How to dry your wetsuit

It only seems a few days ago that I posted about how to protect you’re wetsuit. Time flies when you’re having fun!  And here I am again about to fill you in on how to dry your wetsuit easily and fuss free!

As you know my main sport is wakeboarding, but I had a weekend surf trip at the coast planned and so I thought I’d put my Elite Dry Bag to the test while I was there.  (The Elite Dry Bag has mesh on one side so more air can get in/out, you wouldn’t want it out in the rain!).

How in the world my husband and I lucked out on that particular weekend, I’ll never know, but we did.  First of all, thanks to my folks, we had a child free weekend.  CHILD FREE WEEKEND!!!  Thats two nights, not one, but TWO!  Ok so this was a huge deal as we haven’t had this luxury since baby number two came along.  And he’s nearly three years old.  Enough said.

Second of all, I booked a four star hotel that ended up having breakfast and a two course dinner in the grand restaurant included.  As well as full use of the spa.  To top it off we had a sea view room and a balcony overlooking the waves.

Thirdly.  The weather played ball.  A rare occurrence here in the UK, but it did.  It was baltic but it was bright sunshine, not a cloud in the sky for the two days and we even tanned in the balcony’s sun trap while enjoying a cream tea (room service of course).

Fourthly – I know, last one I promise.  The waves.  The wave gods were with us 100% and we had great waves for the two days.  We seriously couldn’t believe it, and even the tides were right.  It was freezing so there weren’t many surfers out either so we had pretty empty waves as well which was great.

Thank you stars, sun and moon for aligning for this epic weekend.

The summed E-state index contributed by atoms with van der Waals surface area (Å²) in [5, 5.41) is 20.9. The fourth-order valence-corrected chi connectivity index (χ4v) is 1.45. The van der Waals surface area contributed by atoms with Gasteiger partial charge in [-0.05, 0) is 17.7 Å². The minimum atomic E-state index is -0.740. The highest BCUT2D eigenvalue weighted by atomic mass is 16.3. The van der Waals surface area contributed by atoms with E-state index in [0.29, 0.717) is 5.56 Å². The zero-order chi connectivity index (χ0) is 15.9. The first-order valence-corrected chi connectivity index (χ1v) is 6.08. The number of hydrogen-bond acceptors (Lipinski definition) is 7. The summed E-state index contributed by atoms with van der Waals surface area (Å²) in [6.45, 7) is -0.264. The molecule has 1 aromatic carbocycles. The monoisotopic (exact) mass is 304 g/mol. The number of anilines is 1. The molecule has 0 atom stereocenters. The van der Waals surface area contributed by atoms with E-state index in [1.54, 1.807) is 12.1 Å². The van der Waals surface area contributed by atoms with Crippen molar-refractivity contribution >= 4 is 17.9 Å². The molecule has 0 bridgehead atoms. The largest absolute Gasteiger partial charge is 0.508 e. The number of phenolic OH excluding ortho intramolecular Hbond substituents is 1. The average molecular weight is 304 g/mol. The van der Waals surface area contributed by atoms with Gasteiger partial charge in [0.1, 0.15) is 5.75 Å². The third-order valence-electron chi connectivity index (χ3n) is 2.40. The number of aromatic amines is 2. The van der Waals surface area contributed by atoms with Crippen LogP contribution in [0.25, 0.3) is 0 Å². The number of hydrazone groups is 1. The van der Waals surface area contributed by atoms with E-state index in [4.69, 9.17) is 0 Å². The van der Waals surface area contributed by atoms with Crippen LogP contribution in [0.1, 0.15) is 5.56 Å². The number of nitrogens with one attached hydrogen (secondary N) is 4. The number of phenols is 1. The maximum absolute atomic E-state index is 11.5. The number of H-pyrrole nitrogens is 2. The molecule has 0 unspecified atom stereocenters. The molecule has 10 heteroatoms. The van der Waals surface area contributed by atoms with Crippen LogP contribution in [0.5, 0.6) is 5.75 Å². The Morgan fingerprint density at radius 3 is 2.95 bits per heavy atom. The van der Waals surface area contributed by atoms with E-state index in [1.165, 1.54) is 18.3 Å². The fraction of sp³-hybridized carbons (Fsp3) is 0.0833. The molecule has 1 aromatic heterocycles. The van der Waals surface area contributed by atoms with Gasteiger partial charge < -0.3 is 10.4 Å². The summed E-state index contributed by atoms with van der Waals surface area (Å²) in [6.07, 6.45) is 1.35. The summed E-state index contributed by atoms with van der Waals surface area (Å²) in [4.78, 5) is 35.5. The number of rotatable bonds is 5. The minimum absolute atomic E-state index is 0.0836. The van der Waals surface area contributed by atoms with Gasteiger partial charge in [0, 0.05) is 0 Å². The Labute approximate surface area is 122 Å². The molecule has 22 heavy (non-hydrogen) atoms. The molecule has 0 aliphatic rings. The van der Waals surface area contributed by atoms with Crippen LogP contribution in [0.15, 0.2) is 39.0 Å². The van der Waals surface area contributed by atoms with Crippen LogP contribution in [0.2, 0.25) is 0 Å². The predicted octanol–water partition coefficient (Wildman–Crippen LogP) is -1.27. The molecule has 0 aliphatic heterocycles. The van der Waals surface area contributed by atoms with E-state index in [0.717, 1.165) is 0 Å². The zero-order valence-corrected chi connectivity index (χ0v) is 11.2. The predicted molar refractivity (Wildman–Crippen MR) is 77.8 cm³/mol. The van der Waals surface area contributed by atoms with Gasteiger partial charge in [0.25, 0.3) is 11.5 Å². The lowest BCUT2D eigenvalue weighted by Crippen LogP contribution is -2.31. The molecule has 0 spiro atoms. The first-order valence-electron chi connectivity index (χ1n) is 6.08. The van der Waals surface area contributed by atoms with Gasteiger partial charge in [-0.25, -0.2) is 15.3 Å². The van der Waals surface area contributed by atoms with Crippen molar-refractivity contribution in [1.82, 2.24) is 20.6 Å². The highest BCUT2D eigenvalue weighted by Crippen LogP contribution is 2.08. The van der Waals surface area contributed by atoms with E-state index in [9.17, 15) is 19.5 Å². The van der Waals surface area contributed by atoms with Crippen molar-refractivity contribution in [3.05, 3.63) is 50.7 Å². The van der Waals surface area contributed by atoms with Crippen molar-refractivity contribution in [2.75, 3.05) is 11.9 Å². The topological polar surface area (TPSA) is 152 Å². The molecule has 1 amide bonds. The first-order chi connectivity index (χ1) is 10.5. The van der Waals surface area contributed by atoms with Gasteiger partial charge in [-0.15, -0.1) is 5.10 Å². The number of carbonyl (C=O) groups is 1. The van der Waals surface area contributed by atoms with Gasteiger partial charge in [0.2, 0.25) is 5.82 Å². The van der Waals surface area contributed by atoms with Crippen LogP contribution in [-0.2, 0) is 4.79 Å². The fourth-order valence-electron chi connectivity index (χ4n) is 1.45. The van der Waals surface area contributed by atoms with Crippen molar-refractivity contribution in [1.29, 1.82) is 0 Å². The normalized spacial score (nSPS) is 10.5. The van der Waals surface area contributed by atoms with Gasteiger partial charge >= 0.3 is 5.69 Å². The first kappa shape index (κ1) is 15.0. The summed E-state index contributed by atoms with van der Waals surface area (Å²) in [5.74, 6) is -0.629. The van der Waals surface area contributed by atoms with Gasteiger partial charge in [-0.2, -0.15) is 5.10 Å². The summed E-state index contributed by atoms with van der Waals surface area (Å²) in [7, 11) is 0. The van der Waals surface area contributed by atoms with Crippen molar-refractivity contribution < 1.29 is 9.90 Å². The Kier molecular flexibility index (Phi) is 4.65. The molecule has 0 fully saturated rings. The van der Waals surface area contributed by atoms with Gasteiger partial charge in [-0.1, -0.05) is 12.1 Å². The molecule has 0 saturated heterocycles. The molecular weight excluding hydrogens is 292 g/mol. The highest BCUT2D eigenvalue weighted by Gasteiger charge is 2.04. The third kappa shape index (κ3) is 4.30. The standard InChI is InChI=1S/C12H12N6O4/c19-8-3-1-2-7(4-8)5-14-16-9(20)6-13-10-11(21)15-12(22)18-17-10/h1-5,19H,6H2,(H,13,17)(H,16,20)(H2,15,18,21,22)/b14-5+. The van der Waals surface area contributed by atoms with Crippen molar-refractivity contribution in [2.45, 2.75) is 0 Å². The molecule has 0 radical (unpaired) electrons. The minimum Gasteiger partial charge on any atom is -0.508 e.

Anyway, back to the wetsuit drying test.  So as we were staying in a pretty nice hotel, we didn’t want to walk through with sandy wet wetsuits.  I threw them in the Elite Dry Bag and carried them through the swanky place without even leaving a grain of sand on the expensive carpets.

So with the estimated wetsuit drip drying time of between 4-6 hours (geek I know), I knew my suit would be ready to wear the following morning, and I could hang it anywhere in the room and not worry about it dripping on the carpet.  But to give it that extra something something, I hung it above the radiator to make it nice and warm for me… it was needed, we were scraping ice off the car to get to the surf.

So all in all, my little Dry Bag test went pretty well!  I took a second wetsuit as I didn’t want to put on a wet one the second day, but I didn’t even take it out the travel bag.  The Dry Bag works well and is very handy while on the road.  I’ll be using at home as well so I don’t have to hang my suit in the shower all the time.  Win.

 

Winning & losing: Wakeboarding Masters National Champion

After over a decade of Nationals, I thought that last year was going to be my last year competing.  I massively over cooked it on trying to get a title and I ended up undoing months of physio to try and get an air trick back.  It all backfired, I fell on both my laps and came in last.

Losing is weird.  You have to look at yourself and figure out what went wrong and how you can change things to get the result you want.  I wasn’t annoyed at the result as such, I was more annoyed at how hungry I’d been for it and how I’d pushed myself and consequently injured myself trying.  When would it stop?  Would it ever stop?  When would I just let it go now I’ve got two little kids at home who depend on me?  When would I just accept that after over a decade of competing, that a National title was just not going to happen.

I was deflated and had to learn that I needed to train my body harder to build myself up to prevent from injury.  I knew this but I started a new routine to push me further.  To become stronger.  I had to work harder post kids and post 30.  Sucks doesn’t it.

I thought I was over it, until the announcement came through that the Nationals were being held at Liquid Leisure, hands down, a ridiculous cable park, and one that favours park riding rather than air tricks.

My mind started racing.  My heart rate started increasing.  I started to sweat. My mind went through all the scenarios over and over again, I was in a trance like state visualising winning.  And this was with months to go.